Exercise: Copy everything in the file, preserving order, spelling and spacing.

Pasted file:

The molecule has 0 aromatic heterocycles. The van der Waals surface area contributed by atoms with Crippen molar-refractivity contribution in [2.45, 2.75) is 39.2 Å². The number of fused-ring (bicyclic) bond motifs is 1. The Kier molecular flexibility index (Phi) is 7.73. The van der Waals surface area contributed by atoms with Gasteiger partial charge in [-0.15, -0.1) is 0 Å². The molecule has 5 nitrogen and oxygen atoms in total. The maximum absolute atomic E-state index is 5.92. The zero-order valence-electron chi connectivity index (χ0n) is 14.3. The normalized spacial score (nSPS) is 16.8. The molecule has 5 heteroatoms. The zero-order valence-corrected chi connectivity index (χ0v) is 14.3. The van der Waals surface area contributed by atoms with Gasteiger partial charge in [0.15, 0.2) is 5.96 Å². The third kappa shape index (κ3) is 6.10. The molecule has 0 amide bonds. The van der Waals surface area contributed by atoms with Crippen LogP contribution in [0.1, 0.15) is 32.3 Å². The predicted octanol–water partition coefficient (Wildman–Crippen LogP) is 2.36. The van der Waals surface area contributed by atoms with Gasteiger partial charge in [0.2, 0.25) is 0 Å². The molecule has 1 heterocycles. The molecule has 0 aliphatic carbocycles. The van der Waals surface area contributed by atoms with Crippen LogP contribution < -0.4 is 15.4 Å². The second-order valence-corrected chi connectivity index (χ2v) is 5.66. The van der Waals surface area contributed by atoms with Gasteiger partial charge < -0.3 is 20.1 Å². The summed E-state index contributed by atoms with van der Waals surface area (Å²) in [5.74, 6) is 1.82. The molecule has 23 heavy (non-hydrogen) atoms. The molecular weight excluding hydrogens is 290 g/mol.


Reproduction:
The molecule has 0 aromatic heterocycles. The van der Waals surface area contributed by atoms with Crippen molar-refractivity contribution in [2.45, 2.75) is 39.2 Å². The number of fused-ring (bicyclic) bond motifs is 1. The Kier molecular flexibility index (Phi) is 7.73. The van der Waals surface area contributed by atoms with Gasteiger partial charge in [-0.15, -0.1) is 0 Å². The molecule has 5 nitrogen and oxygen atoms in total. The maximum absolute atomic E-state index is 5.92. The zero-order valence-electron chi connectivity index (χ0n) is 14.3. The normalized spacial score (nSPS) is 16.8. The molecule has 5 heteroatoms. The zero-order valence-corrected chi connectivity index (χ0v) is 14.3. The van der Waals surface area contributed by atoms with Gasteiger partial charge in [0.15, 0.2) is 5.96 Å². The third kappa shape index (κ3) is 6.10. The molecule has 0 amide bonds. The van der Waals surface area contributed by atoms with Crippen LogP contribution in [0.1, 0.15) is 32.3 Å². The predicted octanol–water partition coefficient (Wildman–Crippen LogP) is 2.36. The van der Waals surface area contributed by atoms with Gasteiger partial charge in [0.2, 0.25) is 0 Å². The molecule has 1 heterocycles. The molecule has 0 aliphatic carbocycles. The van der Waals surface area contributed by atoms with Crippen LogP contribution < -0.4 is 15.4 Å². The second-order valence-corrected chi connectivity index (χ2v) is 5.66. The van der Waals surface area contributed by atoms with Gasteiger partial charge < -0.3 is 20.1 Å². The summed E-state index contributed by atoms with van der Waals surface area (Å²) in [5.74, 6) is 1.82. The molecule has 23 heavy (non-hydrogen) atoms. The molecular weight excluding hydrogens is 290 g/mol.